My food is killing me. (day one of thirty)

It’s been on my mind.

“Buy different food at the market,” I’ve told myself.  “Start with that.”

“Find another way to cope with stress than a dirty vodka martini, a filthy gin one, or a glass <or two> of cab; or an Amy’s Pizza; or Jimmy John’s.”

My joints hurt.  They’re swollen.  I’m sluggish.  Pain appears out of nowhere in random places of my body.  My memory is terrible.  My hairline is breaking out and I have no idea why.  I’m 10 pounds heavier than I was a year ago.  I no longer run long distances because I don’t have the energy or the inclination to get out of bed.

I’m not who I appear to be.  And I’m not who I have become.

My food is killing me.  I know it.  I’ve known it.  The stress that drives me to eat and drink is killing me.

The sugar is killing me, and I don’t eat that much of it.  It’s in the single cup of decaf I have in the morning in a flush tablespoon.  It’s in the pocket of my daily oatmeal where I pour a small amount of pure maple syrup.  It’s in the 25 Rolos that kept rolling into my mouth night before last, sometimes two at a time.  Oh, those luscious carmel-filled, foil wrapped pieces of sweetness were just delicious.  Okay, maybe I eat more sugar than I originally thought.

In fact, I’m mostly drinking it.  It’s the wine.

I must change!

It’s time to grow.

Today I’ve embarked on a whole foods diet for 30 days.  No alcohol; no sugar; no grains; no legumes; but rather only whole, unprocessed fruits, vegetables, and healthy meats will fill my belly, and hopefully my heart.  My inspiration is the Whole30 plan and book, It Starts With Food, by Dallas and Melissa Hartwig.  The Hartwigs begin their epiphany with a discussion on psychology and not calories which resonates well with my neurosis.  I depend upon food for comfort more than fuel, and I’m addicted to it.  And it’s in my head, as the Hartwigs describe.  It’s in my brain.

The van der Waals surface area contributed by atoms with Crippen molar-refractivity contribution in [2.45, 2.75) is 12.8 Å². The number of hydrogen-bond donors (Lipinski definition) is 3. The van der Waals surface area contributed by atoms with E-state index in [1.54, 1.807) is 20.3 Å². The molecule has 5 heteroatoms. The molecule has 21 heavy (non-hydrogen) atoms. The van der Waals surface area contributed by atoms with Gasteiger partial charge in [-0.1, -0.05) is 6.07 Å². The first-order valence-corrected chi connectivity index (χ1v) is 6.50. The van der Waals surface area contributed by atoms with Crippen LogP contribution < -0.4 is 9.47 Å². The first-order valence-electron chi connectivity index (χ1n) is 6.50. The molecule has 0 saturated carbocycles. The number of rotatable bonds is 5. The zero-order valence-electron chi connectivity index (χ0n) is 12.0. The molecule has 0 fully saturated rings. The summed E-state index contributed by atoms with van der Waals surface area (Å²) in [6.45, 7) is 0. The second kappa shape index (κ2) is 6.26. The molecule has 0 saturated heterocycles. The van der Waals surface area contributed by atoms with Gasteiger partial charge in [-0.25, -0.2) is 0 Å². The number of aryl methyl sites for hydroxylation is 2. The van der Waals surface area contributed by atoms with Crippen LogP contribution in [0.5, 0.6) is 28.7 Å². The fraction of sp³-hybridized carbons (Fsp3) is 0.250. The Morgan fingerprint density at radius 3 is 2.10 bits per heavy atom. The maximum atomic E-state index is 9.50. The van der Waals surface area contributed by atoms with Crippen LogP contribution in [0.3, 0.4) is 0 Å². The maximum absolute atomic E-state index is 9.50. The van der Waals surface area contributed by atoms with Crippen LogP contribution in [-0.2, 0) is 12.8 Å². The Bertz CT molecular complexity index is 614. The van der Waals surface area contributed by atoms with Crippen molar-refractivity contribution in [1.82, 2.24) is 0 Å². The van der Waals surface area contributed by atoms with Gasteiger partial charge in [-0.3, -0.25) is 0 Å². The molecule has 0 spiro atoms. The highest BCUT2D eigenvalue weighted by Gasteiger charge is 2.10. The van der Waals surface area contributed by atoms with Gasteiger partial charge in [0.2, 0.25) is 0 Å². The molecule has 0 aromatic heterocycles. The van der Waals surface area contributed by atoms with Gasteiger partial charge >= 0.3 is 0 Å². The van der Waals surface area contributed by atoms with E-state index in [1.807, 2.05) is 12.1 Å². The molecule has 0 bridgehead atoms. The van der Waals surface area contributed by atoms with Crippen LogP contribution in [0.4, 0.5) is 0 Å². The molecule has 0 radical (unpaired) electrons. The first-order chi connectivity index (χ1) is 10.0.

I will journal my withdrawal symptoms, steps to a rewired brain, and journey to health here.

For me, this is a spiritual, psychological and emotional journey more so than a physical one.  My spirit is telling my body to quit killing itself slowly and unconsciously.  “STOP!” it says.  “Be mindful!”

I’ve been on a food journey for decades and have already successfully overcome many food challenges.  I lost 80 pounds when I was a freshman in high school.  I lost 30 pounds three years ago through long distance running.  Most recently, I gave up caffeine, and I eat reasonably healthy, and am mindful about most of what I put into my mouth.  Dear reader, please realize this has taken me decades to accomplish but I am still struggling.  It’s been a constant battle of mind, heart, will, and physiology.

My significant problem of late is that I drink too much alcohol to brake quickly from my 200 mph non-stop worklife – for 12 to 15 hours every day – to 25 mph at home, only to jump back into the driver’s seat the next morning.

I’ve also not been able to successfully say goodbye to bread and rice or hello to consistency and discipline on my food journey.

I reward myself with food and drink.  They give me great pleasure.  They are my hobby!  And to have a meal without a glass of wine?  “Gasp!  No!  Never!”